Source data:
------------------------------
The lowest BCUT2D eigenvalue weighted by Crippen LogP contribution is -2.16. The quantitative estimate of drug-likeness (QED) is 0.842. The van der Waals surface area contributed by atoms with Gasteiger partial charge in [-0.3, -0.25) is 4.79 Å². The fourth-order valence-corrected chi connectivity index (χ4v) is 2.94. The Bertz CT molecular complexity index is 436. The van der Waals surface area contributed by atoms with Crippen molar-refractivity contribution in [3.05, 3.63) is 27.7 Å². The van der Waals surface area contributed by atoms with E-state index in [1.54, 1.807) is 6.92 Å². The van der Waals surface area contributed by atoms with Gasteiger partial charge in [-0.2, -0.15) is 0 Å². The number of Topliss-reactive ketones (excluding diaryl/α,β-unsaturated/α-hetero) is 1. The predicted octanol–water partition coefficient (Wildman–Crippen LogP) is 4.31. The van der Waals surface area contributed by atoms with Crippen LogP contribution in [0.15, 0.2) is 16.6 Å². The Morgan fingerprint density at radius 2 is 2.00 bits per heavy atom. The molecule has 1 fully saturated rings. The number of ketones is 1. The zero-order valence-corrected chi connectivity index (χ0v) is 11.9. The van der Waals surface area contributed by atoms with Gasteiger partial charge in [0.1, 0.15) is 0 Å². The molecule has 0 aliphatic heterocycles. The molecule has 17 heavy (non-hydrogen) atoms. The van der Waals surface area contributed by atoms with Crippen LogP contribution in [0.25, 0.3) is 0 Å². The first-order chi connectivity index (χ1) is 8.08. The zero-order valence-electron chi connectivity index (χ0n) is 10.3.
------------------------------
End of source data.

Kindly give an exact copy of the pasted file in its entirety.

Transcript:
The lowest BCUT2D eigenvalue weighted by Crippen LogP contribution is -2.16. The quantitative estimate of drug-likeness (QED) is 0.842. The van der Waals surface area contributed by atoms with Gasteiger partial charge in [-0.3, -0.25) is 4.79 Å². The fourth-order valence-corrected chi connectivity index (χ4v) is 2.94. The Bertz CT molecular complexity index is 436. The van der Waals surface area contributed by atoms with Crippen molar-refractivity contribution in [3.05, 3.63) is 27.7 Å². The van der Waals surface area contributed by atoms with E-state index in [1.54, 1.807) is 6.92 Å². The van der Waals surface area contributed by atoms with Gasteiger partial charge in [-0.2, -0.15) is 0 Å². The number of Topliss-reactive ketones (excluding diaryl/α,β-unsaturated/α-hetero) is 1. The predicted octanol–water partition coefficient (Wildman–Crippen LogP) is 4.31. The van der Waals surface area contributed by atoms with Crippen LogP contribution in [0.15, 0.2) is 16.6 Å². The Morgan fingerprint density at radius 2 is 2.00 bits per heavy atom. The molecule has 1 fully saturated rings. The number of ketones is 1. The zero-order valence-corrected chi connectivity index (χ0v) is 11.9. The van der Waals surface area contributed by atoms with Gasteiger partial charge in [0.1, 0.15) is 0 Å². The molecule has 0 aliphatic heterocycles. The molecule has 17 heavy (non-hydrogen) atoms. The van der Waals surface area contributed by atoms with Crippen LogP contribution in [0.25, 0.3) is 0 Å². The first-order chi connectivity index (χ1) is 8.08. The zero-order valence-electron chi connectivity index (χ0n) is 10.3.